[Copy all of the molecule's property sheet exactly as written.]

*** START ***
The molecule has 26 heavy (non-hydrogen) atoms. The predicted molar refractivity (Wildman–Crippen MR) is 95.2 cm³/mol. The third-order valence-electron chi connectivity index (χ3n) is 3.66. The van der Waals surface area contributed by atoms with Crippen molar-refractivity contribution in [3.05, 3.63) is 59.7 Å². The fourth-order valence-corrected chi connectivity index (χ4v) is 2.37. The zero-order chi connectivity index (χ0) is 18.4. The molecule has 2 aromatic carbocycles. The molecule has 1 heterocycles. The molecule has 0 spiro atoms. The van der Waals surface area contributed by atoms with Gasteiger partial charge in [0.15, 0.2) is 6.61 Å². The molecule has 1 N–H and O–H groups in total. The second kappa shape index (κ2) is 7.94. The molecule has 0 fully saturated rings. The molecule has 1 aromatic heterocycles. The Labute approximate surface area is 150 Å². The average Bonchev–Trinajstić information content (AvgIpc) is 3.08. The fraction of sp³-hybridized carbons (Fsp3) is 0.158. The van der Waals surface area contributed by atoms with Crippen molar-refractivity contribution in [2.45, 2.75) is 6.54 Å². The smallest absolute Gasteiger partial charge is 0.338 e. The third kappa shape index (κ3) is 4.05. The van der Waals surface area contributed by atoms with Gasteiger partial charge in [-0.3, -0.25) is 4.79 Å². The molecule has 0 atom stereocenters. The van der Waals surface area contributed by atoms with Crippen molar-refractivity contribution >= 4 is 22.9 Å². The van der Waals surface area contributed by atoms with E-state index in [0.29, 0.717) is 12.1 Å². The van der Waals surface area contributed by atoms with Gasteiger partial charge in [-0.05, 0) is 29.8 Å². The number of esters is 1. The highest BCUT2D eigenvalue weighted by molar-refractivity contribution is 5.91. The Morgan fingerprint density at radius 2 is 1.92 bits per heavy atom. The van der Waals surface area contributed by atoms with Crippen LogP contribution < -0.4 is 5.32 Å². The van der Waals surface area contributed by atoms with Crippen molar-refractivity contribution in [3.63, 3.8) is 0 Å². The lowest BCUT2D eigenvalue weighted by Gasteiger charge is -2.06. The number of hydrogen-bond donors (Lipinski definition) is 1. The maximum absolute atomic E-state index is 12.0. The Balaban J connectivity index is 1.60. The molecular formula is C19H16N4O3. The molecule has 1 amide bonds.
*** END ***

The molecule has 26 heavy (non-hydrogen) atoms. The predicted molar refractivity (Wildman–Crippen MR) is 95.2 cm³/mol. The third-order valence-electron chi connectivity index (χ3n) is 3.66. The van der Waals surface area contributed by atoms with Crippen molar-refractivity contribution in [3.05, 3.63) is 59.7 Å². The fourth-order valence-corrected chi connectivity index (χ4v) is 2.37. The zero-order chi connectivity index (χ0) is 18.4. The molecule has 2 aromatic carbocycles. The molecule has 1 heterocycles. The molecule has 0 spiro atoms. The van der Waals surface area contributed by atoms with Gasteiger partial charge in [0.15, 0.2) is 6.61 Å². The molecule has 1 N–H and O–H groups in total. The second kappa shape index (κ2) is 7.94. The molecule has 0 fully saturated rings. The molecule has 1 aromatic heterocycles. The Labute approximate surface area is 150 Å². The average Bonchev–Trinajstić information content (AvgIpc) is 3.08. The fraction of sp³-hybridized carbons (Fsp3) is 0.158. The van der Waals surface area contributed by atoms with Crippen molar-refractivity contribution in [2.45, 2.75) is 6.54 Å². The smallest absolute Gasteiger partial charge is 0.338 e. The third kappa shape index (κ3) is 4.05. The van der Waals surface area contributed by atoms with Gasteiger partial charge in [-0.3, -0.25) is 4.79 Å². The molecule has 0 atom stereocenters. The van der Waals surface area contributed by atoms with Crippen molar-refractivity contribution >= 4 is 22.9 Å². The van der Waals surface area contributed by atoms with E-state index in [0.29, 0.717) is 12.1 Å². The van der Waals surface area contributed by atoms with Gasteiger partial charge in [-0.05, 0) is 29.8 Å². The number of esters is 1. The highest BCUT2D eigenvalue weighted by molar-refractivity contribution is 5.91. The Morgan fingerprint density at radius 2 is 1.92 bits per heavy atom. The van der Waals surface area contributed by atoms with Crippen LogP contribution < -0.4 is 5.32 Å². The van der Waals surface area contributed by atoms with Crippen molar-refractivity contribution in [3.63, 3.8) is 0 Å². The lowest BCUT2D eigenvalue weighted by Gasteiger charge is -2.06. The number of hydrogen-bond donors (Lipinski definition) is 1. The maximum absolute atomic E-state index is 12.0. The Balaban J connectivity index is 1.60. The molecular formula is C19H16N4O3. The molecule has 1 amide bonds.